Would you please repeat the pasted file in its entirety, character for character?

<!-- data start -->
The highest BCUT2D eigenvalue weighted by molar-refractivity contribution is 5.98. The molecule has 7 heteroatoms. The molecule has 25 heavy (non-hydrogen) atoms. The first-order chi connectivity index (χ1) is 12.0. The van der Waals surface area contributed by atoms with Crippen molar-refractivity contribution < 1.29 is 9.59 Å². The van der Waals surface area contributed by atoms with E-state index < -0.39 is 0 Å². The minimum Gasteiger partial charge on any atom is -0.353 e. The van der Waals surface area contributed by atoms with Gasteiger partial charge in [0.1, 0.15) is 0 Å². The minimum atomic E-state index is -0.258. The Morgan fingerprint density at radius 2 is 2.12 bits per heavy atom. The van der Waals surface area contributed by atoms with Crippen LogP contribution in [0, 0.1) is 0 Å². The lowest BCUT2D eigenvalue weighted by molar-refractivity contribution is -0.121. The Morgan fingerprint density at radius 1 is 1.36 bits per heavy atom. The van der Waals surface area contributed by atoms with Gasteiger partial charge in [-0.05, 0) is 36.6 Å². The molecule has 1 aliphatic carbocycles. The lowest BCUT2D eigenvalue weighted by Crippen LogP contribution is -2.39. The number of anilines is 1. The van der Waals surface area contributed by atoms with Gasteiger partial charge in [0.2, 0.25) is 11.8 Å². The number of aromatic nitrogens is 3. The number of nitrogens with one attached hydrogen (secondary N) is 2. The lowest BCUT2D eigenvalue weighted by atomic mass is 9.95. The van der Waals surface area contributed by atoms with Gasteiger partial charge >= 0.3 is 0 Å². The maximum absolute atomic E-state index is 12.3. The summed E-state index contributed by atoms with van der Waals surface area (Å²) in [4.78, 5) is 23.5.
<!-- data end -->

The highest BCUT2D eigenvalue weighted by molar-refractivity contribution is 5.98. The molecule has 7 heteroatoms. The molecule has 25 heavy (non-hydrogen) atoms. The first-order chi connectivity index (χ1) is 12.0. The van der Waals surface area contributed by atoms with Crippen molar-refractivity contribution < 1.29 is 9.59 Å². The van der Waals surface area contributed by atoms with E-state index < -0.39 is 0 Å². The minimum Gasteiger partial charge on any atom is -0.353 e. The van der Waals surface area contributed by atoms with Gasteiger partial charge in [0.1, 0.15) is 0 Å². The minimum atomic E-state index is -0.258. The Morgan fingerprint density at radius 2 is 2.12 bits per heavy atom. The van der Waals surface area contributed by atoms with Crippen LogP contribution in [0, 0.1) is 0 Å². The lowest BCUT2D eigenvalue weighted by molar-refractivity contribution is -0.121. The Morgan fingerprint density at radius 1 is 1.36 bits per heavy atom. The van der Waals surface area contributed by atoms with Gasteiger partial charge in [-0.05, 0) is 36.6 Å². The molecule has 1 aliphatic carbocycles. The lowest BCUT2D eigenvalue weighted by Crippen LogP contribution is -2.39. The number of anilines is 1. The van der Waals surface area contributed by atoms with Gasteiger partial charge in [0.2, 0.25) is 11.8 Å². The number of aromatic nitrogens is 3. The number of nitrogens with one attached hydrogen (secondary N) is 2. The lowest BCUT2D eigenvalue weighted by atomic mass is 9.95. The van der Waals surface area contributed by atoms with Gasteiger partial charge >= 0.3 is 0 Å². The maximum absolute atomic E-state index is 12.3. The summed E-state index contributed by atoms with van der Waals surface area (Å²) in [4.78, 5) is 23.5.